We started from the LoWu prison for women, on Ho Sheung Heung Road. I really didn’t know that there is such a prison. Apparently, it holds 1,400 inmates. And it was opened only in 2010. Does that mean Hong Kong is putting more people behind bars?
Soon we walked through a formerly-fortified fence; now the gate has been removed even though the fence remains. For a long time, particularly in the 60s and 70s, this area was heavily patrolled, to prevent mainlanders from entering Hong Kong illegally. Now they are less desperately poor, and less intensely oppressed over there. Hence people smuggling is not as bad. Hence a large part of the border area has been opened.
At one point we could see the LoWu border crossing building on the Shenzhen side, even though we stayed on the Hong Kong side. Hundreds of thousands of people cross the border easily each day. Back in the 60s and 70s, who would have thought that this would happen? When I went to mainland China for the first time in 1978, China was starting to open, but it was still a bit of a nerve-wrecking experience.
We could also see the huge water pipes bringing the water from the Dong River (東江) to Hong Kong. We could not build enough reservoirs to collect enough water in Hong Kong. Hence we have been purchasing water from Dong River since the 1960s. The pipes are as big in diameter as a man is tall. Actually, they do not look all that big, considering that more than half of the water that the 7 million of us drink and clean with come through these pipes. We could also see the MTR trains running towards LoWu in parallel to the water pipes.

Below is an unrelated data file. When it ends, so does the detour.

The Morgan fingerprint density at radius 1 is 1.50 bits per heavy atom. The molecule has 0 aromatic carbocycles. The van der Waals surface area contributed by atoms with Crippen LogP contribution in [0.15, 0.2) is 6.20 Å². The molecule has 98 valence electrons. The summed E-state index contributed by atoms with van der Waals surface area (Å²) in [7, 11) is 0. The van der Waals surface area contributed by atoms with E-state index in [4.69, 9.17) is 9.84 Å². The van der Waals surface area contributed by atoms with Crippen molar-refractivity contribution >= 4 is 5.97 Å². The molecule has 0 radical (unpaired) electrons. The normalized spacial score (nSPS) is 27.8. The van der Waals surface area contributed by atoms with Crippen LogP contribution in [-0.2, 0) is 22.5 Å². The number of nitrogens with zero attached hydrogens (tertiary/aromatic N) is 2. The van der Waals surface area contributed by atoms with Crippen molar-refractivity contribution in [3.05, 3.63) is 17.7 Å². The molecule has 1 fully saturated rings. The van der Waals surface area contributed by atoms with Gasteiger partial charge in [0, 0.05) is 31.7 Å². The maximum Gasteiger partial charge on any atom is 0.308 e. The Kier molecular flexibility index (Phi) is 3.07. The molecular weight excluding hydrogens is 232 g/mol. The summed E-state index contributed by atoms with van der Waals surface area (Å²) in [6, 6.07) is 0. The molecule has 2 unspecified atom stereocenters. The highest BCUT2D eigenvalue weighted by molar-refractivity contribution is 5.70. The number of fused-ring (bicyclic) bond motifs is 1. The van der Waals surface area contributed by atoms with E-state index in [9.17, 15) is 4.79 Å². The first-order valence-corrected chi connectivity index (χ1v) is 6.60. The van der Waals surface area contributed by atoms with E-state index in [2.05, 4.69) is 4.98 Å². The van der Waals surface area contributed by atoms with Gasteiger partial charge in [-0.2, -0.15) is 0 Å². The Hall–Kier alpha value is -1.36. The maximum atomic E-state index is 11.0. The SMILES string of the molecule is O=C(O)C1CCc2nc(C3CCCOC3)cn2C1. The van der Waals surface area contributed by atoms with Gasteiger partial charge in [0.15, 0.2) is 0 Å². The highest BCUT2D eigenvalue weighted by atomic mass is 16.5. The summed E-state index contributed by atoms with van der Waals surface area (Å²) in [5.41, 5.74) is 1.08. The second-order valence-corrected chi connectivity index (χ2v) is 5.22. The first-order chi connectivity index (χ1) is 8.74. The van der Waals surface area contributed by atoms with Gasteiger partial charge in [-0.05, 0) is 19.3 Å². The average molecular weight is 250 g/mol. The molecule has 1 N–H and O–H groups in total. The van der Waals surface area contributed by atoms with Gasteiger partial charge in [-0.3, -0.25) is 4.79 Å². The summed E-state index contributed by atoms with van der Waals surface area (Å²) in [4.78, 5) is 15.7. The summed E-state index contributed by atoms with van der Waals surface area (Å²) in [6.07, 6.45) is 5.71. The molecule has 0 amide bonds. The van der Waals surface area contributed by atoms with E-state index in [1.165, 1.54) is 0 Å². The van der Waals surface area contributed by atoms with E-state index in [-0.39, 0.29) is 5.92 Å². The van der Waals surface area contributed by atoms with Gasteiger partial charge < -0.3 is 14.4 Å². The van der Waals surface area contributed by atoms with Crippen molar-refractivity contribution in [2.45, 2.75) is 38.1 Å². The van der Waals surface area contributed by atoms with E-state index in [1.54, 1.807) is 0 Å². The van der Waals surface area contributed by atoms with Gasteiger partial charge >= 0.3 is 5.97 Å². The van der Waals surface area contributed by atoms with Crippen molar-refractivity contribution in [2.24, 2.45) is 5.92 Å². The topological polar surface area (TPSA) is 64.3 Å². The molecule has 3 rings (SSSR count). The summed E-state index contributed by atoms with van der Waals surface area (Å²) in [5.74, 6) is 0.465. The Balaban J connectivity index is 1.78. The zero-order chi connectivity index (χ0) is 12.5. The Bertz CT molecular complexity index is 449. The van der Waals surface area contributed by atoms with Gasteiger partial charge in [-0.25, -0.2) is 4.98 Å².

All along the border, Shenzhen is evidently all built up. On the Hong Kong side, however, it is all fields and fish ponds. Based on what we saw along the border, it is easy to conclude that mainland China is a highly developed place, while Hong Kong is a sleepy backwaters. Partial pictures can be mightily deceptive.